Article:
The investigators seek to better identify the physical and behavioral features demonstrated by patients with autism as a starting point in detecting the contributing genetic factors of autism, and potentially any related brain imaging changes. To accomplish this, the investigators enrolled more than 50 families affected by autism in a clinical study that includes clinical evaluations comprised of neuropsychological testing and the drawing of blood to see if they can identify any genetic basis for autism. The investigators sent the first batch of donated blood for testing a month ago, and will use a newly created database with four different sets of clinical information to look for patterns in the genes that may contribute to autism.
The symposium is one way to provide these families with some return on their personal investment, Dr. Kosofsky said. The first, co-hosted last spring at Hunter College, focused on autistic children from birth to five years of age and provided information on signs and symptoms, diagnoses and evaluations. This year’s symposium picked up at the transition from childhood to adulthood.
Helping patients, parents and institutions (schools and hospitals) cope with the challenge of the transitions from adolescence to adulthood is one of our greatest challenges in pediatrics,” said Dr. Gerald Loughlin, Nancy C. Paduano Professor and chairman of the Department of Pediatrics at Weill Cornell Medical College and pediatrician-in-chief of the NewYork-Presbyterian Phyllis and David Komansky Center for Children’s Health. “It’s a good problem to have because it means that children are living longer and are interested and able to engage in typical activities of daily living, but it’s also our greatest challenge.”
More With Catherine Lord
Autistic people have fought the inclusion of ABA in therapy for us since before Autism Speaks, and other non-Autistic-led autism organizations, started lobbying legislation to get it covered by insurances and Medicaid.
ABA is a myth originally sold to parents that it would keep their Autistic child out of an institution. Today, parents are told that with early intervention therapy their child will either be less Autistic or no longer Autistic by elementary school, and can be mainstreamed in typical education classes. ABA is very expensive to pay out of pocket. Essentially, Autism Speaks has justified the big price tag up front will offset the overall burden on resources for an Autistic’s lifetime. The recommendation for this therapy is 40 hours a week for children and toddlers.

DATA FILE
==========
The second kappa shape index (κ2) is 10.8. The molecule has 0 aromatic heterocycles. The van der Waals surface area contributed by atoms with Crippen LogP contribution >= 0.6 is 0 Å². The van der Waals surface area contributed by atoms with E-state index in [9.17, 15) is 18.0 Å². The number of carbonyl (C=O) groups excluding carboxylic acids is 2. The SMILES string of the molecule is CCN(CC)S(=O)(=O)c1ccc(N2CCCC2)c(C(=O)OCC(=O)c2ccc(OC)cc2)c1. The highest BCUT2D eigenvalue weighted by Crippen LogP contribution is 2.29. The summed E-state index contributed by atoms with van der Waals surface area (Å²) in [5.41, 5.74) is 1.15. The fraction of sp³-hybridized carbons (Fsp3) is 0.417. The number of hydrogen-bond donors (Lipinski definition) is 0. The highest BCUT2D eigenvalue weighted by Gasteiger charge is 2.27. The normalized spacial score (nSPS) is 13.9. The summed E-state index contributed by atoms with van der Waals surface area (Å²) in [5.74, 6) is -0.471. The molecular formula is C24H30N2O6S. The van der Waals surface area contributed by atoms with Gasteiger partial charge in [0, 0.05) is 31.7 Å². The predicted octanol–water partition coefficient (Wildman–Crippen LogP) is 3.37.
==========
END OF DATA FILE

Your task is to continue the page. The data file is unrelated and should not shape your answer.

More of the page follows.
The original study that showed the success rate of ABA to be at 50% has never been replicated. In fact, the study of ABA by United States Department of Defense was denounced as a failure. Not just once, but multiple times. Simply stated: ABA doesn’t work. In study after repeated study: ABA (conversion therapy) doesn’t work.
What more recent studies do show: Autistics who experienced ABA therapy are at high risk to develop PTSD and other lifelong trauma-related conditions. Historically, the autism organizations promoting ABA as a cure or solution have silenced Autistic advocates’ opposition. ABA is also known as gay conversion therapy.
The ‘cure’ for Autistics not born yet is the prevention of birth.
The ‘cure’ is a choice to terminate a pregnancy based on ‘autism risk.’ The cure is abortion. This is the same ‘cure’ society has for Down Syndrome.
This is eugenics 2021. Instead of killing Autistics and disabled children in gas chambers or ‘mercy killings’ like in Aktion T4, it’ll happen at the doctor’s office, quietly, one Autistic baby at a time. Different approaches yes, but still eugenics and the extinction of an entire minority group of people.
Fact: You can’t cure Autistics from being Autistic.
Fact: You can’t recover an Autistic from being Autistic.
Fact: You can groom an Autistic to mask and hide their traits. Somewhat. … however, this comes at the expense of the Autistic child, promotes Autistic Burnout (this should not be confused with typical burnout, Autistic Burnout can kill Autistics), and places the Autistic child at high risk for PTSD and other lifelong trauma-related conditions.
[Note: Autism is NOT a disease, but a neurodevelopmental difference and disability.]
Fact: Vaccines Do Not Cause Autism.